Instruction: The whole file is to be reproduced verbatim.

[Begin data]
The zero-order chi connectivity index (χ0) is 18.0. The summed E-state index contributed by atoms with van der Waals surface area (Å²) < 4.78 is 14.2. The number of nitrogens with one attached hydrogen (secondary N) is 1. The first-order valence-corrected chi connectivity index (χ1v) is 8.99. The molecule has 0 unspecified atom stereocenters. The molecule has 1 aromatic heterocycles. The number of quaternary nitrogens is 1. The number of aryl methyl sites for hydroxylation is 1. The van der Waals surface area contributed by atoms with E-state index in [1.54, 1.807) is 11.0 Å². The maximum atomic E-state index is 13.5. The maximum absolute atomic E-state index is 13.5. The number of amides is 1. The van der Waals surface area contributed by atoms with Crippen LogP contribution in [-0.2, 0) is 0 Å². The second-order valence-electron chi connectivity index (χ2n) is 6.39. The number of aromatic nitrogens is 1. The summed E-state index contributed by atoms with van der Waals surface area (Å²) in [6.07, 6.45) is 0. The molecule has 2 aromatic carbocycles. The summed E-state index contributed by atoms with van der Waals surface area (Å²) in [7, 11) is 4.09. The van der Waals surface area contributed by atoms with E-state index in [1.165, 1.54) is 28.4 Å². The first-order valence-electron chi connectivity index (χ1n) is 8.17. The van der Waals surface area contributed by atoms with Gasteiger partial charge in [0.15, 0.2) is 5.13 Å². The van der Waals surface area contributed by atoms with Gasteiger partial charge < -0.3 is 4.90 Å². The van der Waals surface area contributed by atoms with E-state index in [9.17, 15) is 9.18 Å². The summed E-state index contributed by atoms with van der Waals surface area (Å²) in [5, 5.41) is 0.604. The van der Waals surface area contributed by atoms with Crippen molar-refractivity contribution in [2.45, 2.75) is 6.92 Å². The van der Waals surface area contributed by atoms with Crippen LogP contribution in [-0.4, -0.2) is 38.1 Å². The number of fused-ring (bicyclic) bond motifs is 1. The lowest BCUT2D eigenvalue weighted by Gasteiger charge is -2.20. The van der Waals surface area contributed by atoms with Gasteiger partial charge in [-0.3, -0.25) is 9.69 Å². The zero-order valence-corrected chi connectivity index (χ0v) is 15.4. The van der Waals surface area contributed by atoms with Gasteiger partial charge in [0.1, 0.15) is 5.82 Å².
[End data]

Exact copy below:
The zero-order chi connectivity index (χ0) is 18.0. The summed E-state index contributed by atoms with van der Waals surface area (Å²) < 4.78 is 14.2. The number of nitrogens with one attached hydrogen (secondary N) is 1. The first-order valence-corrected chi connectivity index (χ1v) is 8.99. The molecule has 0 unspecified atom stereocenters. The molecule has 1 aromatic heterocycles. The number of quaternary nitrogens is 1. The number of aryl methyl sites for hydroxylation is 1. The van der Waals surface area contributed by atoms with E-state index in [1.54, 1.807) is 11.0 Å². The maximum atomic E-state index is 13.5. The maximum absolute atomic E-state index is 13.5. The number of amides is 1. The van der Waals surface area contributed by atoms with Crippen LogP contribution in [-0.2, 0) is 0 Å². The second-order valence-electron chi connectivity index (χ2n) is 6.39. The number of aromatic nitrogens is 1. The summed E-state index contributed by atoms with van der Waals surface area (Å²) in [6.07, 6.45) is 0. The molecule has 2 aromatic carbocycles. The summed E-state index contributed by atoms with van der Waals surface area (Å²) in [7, 11) is 4.09. The van der Waals surface area contributed by atoms with E-state index in [1.165, 1.54) is 28.4 Å². The first-order valence-electron chi connectivity index (χ1n) is 8.17. The van der Waals surface area contributed by atoms with Gasteiger partial charge in [0.15, 0.2) is 5.13 Å². The van der Waals surface area contributed by atoms with Gasteiger partial charge < -0.3 is 4.90 Å². The van der Waals surface area contributed by atoms with E-state index in [9.17, 15) is 9.18 Å². The summed E-state index contributed by atoms with van der Waals surface area (Å²) in [5, 5.41) is 0.604. The van der Waals surface area contributed by atoms with Crippen molar-refractivity contribution in [2.45, 2.75) is 6.92 Å². The van der Waals surface area contributed by atoms with Crippen LogP contribution in [-0.4, -0.2) is 38.1 Å². The number of fused-ring (bicyclic) bond motifs is 1. The lowest BCUT2D eigenvalue weighted by Gasteiger charge is -2.20. The van der Waals surface area contributed by atoms with Gasteiger partial charge in [-0.3, -0.25) is 9.69 Å². The zero-order valence-corrected chi connectivity index (χ0v) is 15.4. The van der Waals surface area contributed by atoms with Gasteiger partial charge in [0.1, 0.15) is 5.82 Å².